The BC government must now make its own decision about a proposed pipeline project that it has publicly claimed to oppose.
In a significant victory for Indigenous rights, the BC Supreme Court ruled yesterday that the provincial government “abdicated” its Constitutional obligations by giving up provincial authority to impose conditions on the proposed Northern Gateway pipeline. Without such authority the province could not meaningfully accommodate the rights of affected First Nations, even on issues that the BC itself had conceded were serious concerns.
The court ruled that BC must now consult with First Nations about the potential impacts of Northern Gateway “on areas of provincial jurisdiction” and “how those impacts are to be addressed in a manner consistent with the honour of the Crown and reconciliation.”
The decision does not affect the project approval granted by the federal government – which is the subject of a separate as yet unresolved legal challenge.
And it leaves unanswered the question of what kinds of conditions the province could potentially impose on the project – and whether it could block the project entirely – without overstepping its own jurisdiction.
During the environmental assessment of Northern Gateway, the provincial government said that it was opposed to the pipeline because of concerns about oil spills in the coastal waterways and the capacity to respond to such spills. By that point, however, the province had already entered into an agreement giving the National Energy Board exclusive decision-making power over a number of proposed inter-provincial pipelines, including Northern Gateway, knowing that the federal government was stronglyh in favour of such projects.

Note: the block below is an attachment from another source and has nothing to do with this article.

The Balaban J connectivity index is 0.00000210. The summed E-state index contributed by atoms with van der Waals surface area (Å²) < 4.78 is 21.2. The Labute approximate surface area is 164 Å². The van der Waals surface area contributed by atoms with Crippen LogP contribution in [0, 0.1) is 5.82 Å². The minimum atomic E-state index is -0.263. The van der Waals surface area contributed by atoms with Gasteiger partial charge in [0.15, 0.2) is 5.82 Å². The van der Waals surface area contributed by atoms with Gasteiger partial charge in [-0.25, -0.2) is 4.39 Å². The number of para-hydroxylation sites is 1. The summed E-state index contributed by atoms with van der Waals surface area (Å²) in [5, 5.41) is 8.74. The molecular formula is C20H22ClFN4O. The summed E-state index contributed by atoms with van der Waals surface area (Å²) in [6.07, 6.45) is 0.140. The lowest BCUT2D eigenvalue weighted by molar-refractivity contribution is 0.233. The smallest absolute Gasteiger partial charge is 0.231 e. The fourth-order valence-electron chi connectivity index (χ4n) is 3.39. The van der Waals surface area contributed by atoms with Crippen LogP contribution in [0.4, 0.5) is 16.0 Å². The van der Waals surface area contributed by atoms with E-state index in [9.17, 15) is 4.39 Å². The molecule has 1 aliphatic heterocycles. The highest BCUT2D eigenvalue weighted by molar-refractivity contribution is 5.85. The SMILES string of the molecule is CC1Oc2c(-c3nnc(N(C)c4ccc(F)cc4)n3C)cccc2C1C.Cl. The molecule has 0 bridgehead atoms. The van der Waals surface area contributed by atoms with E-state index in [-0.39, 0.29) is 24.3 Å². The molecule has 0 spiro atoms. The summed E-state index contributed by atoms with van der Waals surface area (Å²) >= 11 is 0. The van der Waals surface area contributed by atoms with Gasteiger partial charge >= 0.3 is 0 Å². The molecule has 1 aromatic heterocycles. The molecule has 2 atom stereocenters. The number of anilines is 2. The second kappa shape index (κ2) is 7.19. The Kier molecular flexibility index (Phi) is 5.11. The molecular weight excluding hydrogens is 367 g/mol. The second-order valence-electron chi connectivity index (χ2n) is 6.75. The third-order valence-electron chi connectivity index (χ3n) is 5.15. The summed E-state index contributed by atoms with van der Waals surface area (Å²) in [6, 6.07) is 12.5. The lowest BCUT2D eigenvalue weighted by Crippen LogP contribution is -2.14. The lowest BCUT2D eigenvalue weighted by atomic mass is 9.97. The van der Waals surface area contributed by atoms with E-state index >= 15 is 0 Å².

The BC Supreme Court decision struck down parts of that agreement, so that the province must now make its own decision on Northern Gateway, after first consulting and accommodating First Nations.
The successful legal challenge was initiated by the Gitga’at First Nation and the Coastal First Nations, an alliance of First Nations on the north and central coast of BC and Haida Gwaii, who were concerned about the potential for tanker spills, among other harmful impacts of the proposed oil sands pipeline.
In a public statement issued in response to the ruling, Chief Marilyn Slett, President of the Coastal First Nations called the decision “an important victory for our communities” and “ another hurdle to the Enbridge Northern Gateway pipeline.” She said. “It means the province must now sit down with First Nation communities across BC and find ways to address the severe and irreversible impacts of this project.”
Amnesty International has opposed the Northern Gateway pipeline because international human rights standard require the free, prior and informed consent for Indigenous peoples for any project that poses such serious risks to their cultures, identities and livelihoods. Free, prior and informed consent is an expression both of Indigenous peoples’ own jurisdiction over their own lands and waters and basic safeguard responding to the long history of violation of Indigenous peoples’ rights. Such consent clearly does not exist in this case.